Ask a MINI fan to describe the most un-MINI-like MINI they can imagine and it’s possible they’d describe be an all-wheel drive, automatic Clubman. The new, second-generation MINI Clubman is far larger than before, and actually quite big for a MINI, and has DNA rooted more in luxury and maturity, rather than the juvenile fun that MINIs are more known for. So we decided to give it a test and see what this new MINI Cooper S Clubman ALL4 is like and if it strays too far from the brand’s values.
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Last year, one of the most fun cars I had the privilege of driving was the MINI John Cooper Works Hardtop. That little car was a flipping riot. It wasn’t the fastest hot hatch I’ve ever driven and it wasn’t the most impressive but it might have been the most fun. Everything about that car was made with a sense of humor and fun. Its nippy handling, sharp steering, stiff ride and hilarious poppy and burbly exhaust made it feel like a tiny rally car. I loved it and it was the last MINI I’d driven until recently. So when I got into the Clubman for the first time, I was almost a bit disappointed.
Start it up and the engine comes to life with almost a diesel-like thrum. It isn’t loud or manic like the JCW. There’s a cold, almost Germanic efficiency to the way this engine sounds (which makes sense, as it comes from BMW). The automatic gearbox doesn’t help the cause, either. While the eight-speed Aisin unit is a fine transmission, one that’s probably only second to the ZF-sourced unit in most BMW products, it just doesn’t feel right in a MINI. It shifts perfectly smoothly and fast enough but it lacks the sort of fun-factor we were hoping for. There’s something fundamentally wrong about a MINI with an automatic transmission, even if it’s a good one.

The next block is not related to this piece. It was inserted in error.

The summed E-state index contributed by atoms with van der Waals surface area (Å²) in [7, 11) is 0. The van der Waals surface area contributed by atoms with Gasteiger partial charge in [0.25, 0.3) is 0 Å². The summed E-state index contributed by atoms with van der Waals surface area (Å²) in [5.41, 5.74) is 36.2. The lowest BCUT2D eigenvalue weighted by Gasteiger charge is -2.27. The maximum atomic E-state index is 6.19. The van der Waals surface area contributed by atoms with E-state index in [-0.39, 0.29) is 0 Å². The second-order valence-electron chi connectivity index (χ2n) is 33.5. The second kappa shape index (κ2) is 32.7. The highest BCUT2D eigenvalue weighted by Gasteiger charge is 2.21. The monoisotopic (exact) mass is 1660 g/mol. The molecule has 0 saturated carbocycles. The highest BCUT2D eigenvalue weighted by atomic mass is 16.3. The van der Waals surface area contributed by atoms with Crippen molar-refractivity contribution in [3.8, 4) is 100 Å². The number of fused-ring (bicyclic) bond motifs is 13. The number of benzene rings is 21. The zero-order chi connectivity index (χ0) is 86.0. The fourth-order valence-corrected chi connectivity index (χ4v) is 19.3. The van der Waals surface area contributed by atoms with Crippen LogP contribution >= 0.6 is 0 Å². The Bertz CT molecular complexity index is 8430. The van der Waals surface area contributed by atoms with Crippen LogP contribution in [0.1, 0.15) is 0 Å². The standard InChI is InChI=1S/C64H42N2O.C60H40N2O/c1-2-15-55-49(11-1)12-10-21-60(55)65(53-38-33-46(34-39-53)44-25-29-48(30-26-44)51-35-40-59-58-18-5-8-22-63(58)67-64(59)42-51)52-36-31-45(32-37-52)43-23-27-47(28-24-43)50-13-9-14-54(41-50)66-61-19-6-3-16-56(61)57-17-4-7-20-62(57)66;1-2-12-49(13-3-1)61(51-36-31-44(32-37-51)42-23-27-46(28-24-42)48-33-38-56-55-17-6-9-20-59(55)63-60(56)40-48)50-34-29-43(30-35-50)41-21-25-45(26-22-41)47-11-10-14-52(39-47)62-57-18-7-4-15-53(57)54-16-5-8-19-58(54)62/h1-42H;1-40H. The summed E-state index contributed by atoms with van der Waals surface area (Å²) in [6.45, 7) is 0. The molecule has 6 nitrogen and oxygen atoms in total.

The engine itself, BMW’s 2.0 liter TwinPower B48 four-cylinder, is actually a good little motor. Making just 189 hp and 207 lb-ft of torque, the MINI Cooper S Clubman isn’t fast. With the automatic transmission, 0-60 mph comes in a claimed 6.6 seconds (6.7 with a manual), which felt about right. While that’s not fast by today’s standards, it was enough to be fun and it made a decent enough noise at high rpm. But it ultimately lacks a bit of character until the revs climb quite close to redline. Despite its lack of performance compared to the 2.0 liter, I actually like the 1.5 liter three-cylinder engine in the base ‘Cooper’ model better. Neither car is fast so you might as well get the engine with the most MINI-like character and the little three-banger is it.